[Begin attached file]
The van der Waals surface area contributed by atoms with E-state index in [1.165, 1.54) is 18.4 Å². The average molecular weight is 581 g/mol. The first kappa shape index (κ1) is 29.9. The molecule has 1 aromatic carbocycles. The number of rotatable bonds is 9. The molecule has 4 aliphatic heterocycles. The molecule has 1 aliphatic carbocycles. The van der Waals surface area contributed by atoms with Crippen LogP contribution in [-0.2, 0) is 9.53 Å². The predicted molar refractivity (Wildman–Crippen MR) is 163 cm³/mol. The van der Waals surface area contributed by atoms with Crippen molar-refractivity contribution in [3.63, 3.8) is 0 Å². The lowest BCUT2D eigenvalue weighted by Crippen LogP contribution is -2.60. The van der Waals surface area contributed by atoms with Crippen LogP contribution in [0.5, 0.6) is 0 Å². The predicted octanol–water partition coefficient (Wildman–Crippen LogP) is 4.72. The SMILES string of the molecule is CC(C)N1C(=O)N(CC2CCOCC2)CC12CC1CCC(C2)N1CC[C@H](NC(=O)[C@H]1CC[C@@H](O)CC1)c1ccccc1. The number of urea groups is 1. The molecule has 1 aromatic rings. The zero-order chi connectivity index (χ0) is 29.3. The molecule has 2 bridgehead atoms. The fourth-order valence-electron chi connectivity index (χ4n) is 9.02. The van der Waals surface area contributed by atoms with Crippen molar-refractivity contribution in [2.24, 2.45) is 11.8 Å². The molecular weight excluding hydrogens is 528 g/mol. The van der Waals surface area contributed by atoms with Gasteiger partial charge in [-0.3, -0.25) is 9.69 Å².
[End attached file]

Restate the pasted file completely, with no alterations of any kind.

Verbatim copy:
The van der Waals surface area contributed by atoms with E-state index in [1.165, 1.54) is 18.4 Å². The average molecular weight is 581 g/mol. The first kappa shape index (κ1) is 29.9. The molecule has 1 aromatic carbocycles. The number of rotatable bonds is 9. The molecule has 4 aliphatic heterocycles. The molecule has 1 aliphatic carbocycles. The van der Waals surface area contributed by atoms with Crippen LogP contribution in [-0.2, 0) is 9.53 Å². The predicted molar refractivity (Wildman–Crippen MR) is 163 cm³/mol. The van der Waals surface area contributed by atoms with Crippen molar-refractivity contribution in [3.63, 3.8) is 0 Å². The lowest BCUT2D eigenvalue weighted by Crippen LogP contribution is -2.60. The van der Waals surface area contributed by atoms with Crippen LogP contribution in [0.5, 0.6) is 0 Å². The predicted octanol–water partition coefficient (Wildman–Crippen LogP) is 4.72. The SMILES string of the molecule is CC(C)N1C(=O)N(CC2CCOCC2)CC12CC1CCC(C2)N1CC[C@H](NC(=O)[C@H]1CC[C@@H](O)CC1)c1ccccc1. The number of urea groups is 1. The molecule has 1 aromatic rings. The zero-order chi connectivity index (χ0) is 29.3. The molecule has 2 bridgehead atoms. The fourth-order valence-electron chi connectivity index (χ4n) is 9.02. The van der Waals surface area contributed by atoms with Crippen molar-refractivity contribution in [2.24, 2.45) is 11.8 Å². The molecular weight excluding hydrogens is 528 g/mol. The van der Waals surface area contributed by atoms with Gasteiger partial charge in [-0.3, -0.25) is 9.69 Å².